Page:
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Page 10
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Open Letter to the New York Metro Area Congressional Delegation

By VVAW, Clarence Fitch Chapter

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Approved February 6, 2002

We write on behalf of the Clarence Fitch Chapter, the New York metro area affiliate of Vietnam Veterans Against the War, Inc. We write to voice our concern about the state of civil liberties in our country.

When we enlisted in the armed forces, we swore "to support and defend the Constitution of the United States against all enemies, foreign and domestic." Many of us were immediately dispatched to fight an illegal and unconstitutional war by the very authorities we had sworn to obey. Once again, the clearest and most present danger to the Constitution is our own government.

Our civil liberties require the rule of law - respect for the principles and procedures of our Republic and its Constitution as ratified and amended, as interpreted by an independent judiciary, and as monitored by our elected representatives.

In its determination to respond to the terrorist attacks of September 11 with an endless war against terrorism, our government has announced and sometimes adopted measures which seriously threaten or substantially curtail our civil liberties. Immigrants and foreign visitors are detained indefinitely without hearings, sometimes even without charges. Citizens and legal residents are interrogated, and their confidential business and student records examined, based on their national origin. Attorney-client confidentiality is abrogated in designated cases. Authority to monitor telephone and electronic communications is expanded. Military tribunals for foreign detainees are designed which lack basic procedural protections for defendants. Movement and travel in the daily business of life is arbitrarily restricted. Most recently the Defense Department has proposed setting up a new command for military operations in support of "homeland security," within the United States, which vastly expands the already controversial police function of the military.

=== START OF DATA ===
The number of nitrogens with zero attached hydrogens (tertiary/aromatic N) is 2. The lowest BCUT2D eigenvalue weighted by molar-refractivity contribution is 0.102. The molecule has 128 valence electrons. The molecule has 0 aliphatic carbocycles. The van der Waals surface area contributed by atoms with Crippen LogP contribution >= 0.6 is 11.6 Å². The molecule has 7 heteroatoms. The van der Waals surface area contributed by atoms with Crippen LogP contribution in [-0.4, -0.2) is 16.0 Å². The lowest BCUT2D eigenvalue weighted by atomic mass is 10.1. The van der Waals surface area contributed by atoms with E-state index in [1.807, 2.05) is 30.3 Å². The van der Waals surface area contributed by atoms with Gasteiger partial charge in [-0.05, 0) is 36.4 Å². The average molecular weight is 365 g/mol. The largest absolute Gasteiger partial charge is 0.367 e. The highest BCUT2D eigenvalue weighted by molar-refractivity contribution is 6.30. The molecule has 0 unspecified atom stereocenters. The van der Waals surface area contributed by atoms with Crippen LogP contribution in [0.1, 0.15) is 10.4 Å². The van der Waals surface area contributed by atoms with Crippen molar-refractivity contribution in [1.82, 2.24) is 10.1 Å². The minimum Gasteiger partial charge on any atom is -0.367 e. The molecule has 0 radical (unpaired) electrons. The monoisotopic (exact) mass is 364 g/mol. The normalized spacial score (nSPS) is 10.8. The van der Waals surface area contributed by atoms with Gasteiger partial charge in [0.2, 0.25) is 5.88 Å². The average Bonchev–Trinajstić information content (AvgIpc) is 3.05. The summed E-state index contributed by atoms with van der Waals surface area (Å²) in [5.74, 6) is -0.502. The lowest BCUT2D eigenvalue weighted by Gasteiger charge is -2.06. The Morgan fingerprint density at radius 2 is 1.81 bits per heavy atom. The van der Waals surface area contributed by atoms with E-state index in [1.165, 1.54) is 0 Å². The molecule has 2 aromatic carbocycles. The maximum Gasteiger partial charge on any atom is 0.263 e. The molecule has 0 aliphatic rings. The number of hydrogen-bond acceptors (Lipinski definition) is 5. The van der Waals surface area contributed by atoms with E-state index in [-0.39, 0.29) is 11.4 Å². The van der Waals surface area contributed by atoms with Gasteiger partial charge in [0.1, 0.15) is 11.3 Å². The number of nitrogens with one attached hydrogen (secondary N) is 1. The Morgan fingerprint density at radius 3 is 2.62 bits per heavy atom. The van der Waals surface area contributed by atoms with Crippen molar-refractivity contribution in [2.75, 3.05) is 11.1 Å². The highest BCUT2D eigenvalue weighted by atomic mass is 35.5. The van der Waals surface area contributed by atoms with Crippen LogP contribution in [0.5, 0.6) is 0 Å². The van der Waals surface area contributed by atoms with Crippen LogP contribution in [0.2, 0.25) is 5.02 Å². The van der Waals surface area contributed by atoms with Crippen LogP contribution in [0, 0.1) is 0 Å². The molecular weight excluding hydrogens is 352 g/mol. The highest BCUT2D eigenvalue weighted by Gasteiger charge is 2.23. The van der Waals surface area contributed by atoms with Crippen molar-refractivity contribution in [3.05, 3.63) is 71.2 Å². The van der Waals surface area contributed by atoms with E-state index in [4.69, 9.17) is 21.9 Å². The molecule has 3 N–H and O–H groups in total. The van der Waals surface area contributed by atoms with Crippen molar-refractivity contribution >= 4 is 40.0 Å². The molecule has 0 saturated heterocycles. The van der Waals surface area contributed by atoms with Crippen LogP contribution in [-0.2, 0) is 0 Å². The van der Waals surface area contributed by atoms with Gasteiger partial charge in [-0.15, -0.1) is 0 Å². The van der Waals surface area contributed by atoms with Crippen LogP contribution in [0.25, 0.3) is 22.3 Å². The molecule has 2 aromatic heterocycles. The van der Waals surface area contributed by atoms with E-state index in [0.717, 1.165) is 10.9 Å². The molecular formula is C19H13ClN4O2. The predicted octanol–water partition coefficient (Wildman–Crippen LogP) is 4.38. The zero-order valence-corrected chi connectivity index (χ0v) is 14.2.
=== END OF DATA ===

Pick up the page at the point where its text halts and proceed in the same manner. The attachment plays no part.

Such activities - most of which have long been discredited by police professionals - are flagrant violations of legal and Constitutional (not to say, human) rights. Even more dangerous to our civil liberties: the president and his administration insist on the right to act in secret, and outside both federal and international law. Last October the president's attorney general directed federal agencies to deny requests for public information, honoring instead "institutional, commercial and personal privacy interests." Even now the Justice Department will not release the names of the people detained during the investigations of the attacks on September 11. The Pentagon has refused to classify detainees from Afghanistan as prisoners of war, and declines to take responsibility for detainees transferred to the custody of Afghan warlords.

This administration's contempt for law and the Constitution is so pervasive that the attorney general claims that criticism of his policies amounts to support for terrorists.

We all understand that war requires sacrifice and restriction. We understand that in the aftermath of the September 11 attacks this assault on our civil liberties and the law has widespread and bipartisan support. But we rely on the constitutional system of checks and balances to make sure that our government's actions actually enhance national security and abridge our liberties as little as possible. This is especially important when the president promises us a war that will last for years.

With all too few exceptions, members of Congress have been happy to defer to presidential authority no matter how flagrantly lawless, no matter how likely to fail to provide Americans with real security. This despite the fact that the Bush regime itself has a lawless origin: five Supreme Court judges installed a candidate as president in the wake of a massive partisan campaign to deny the vote to some citizens, in defiance of the constitutional guarantee of voting rights.

We have completed our tours of duty, but we do not forget our responsibilities. Our congressional representatives are our first line of defense. We rely on you to meet your obligations - to the Constitution, to the nation, and to us.

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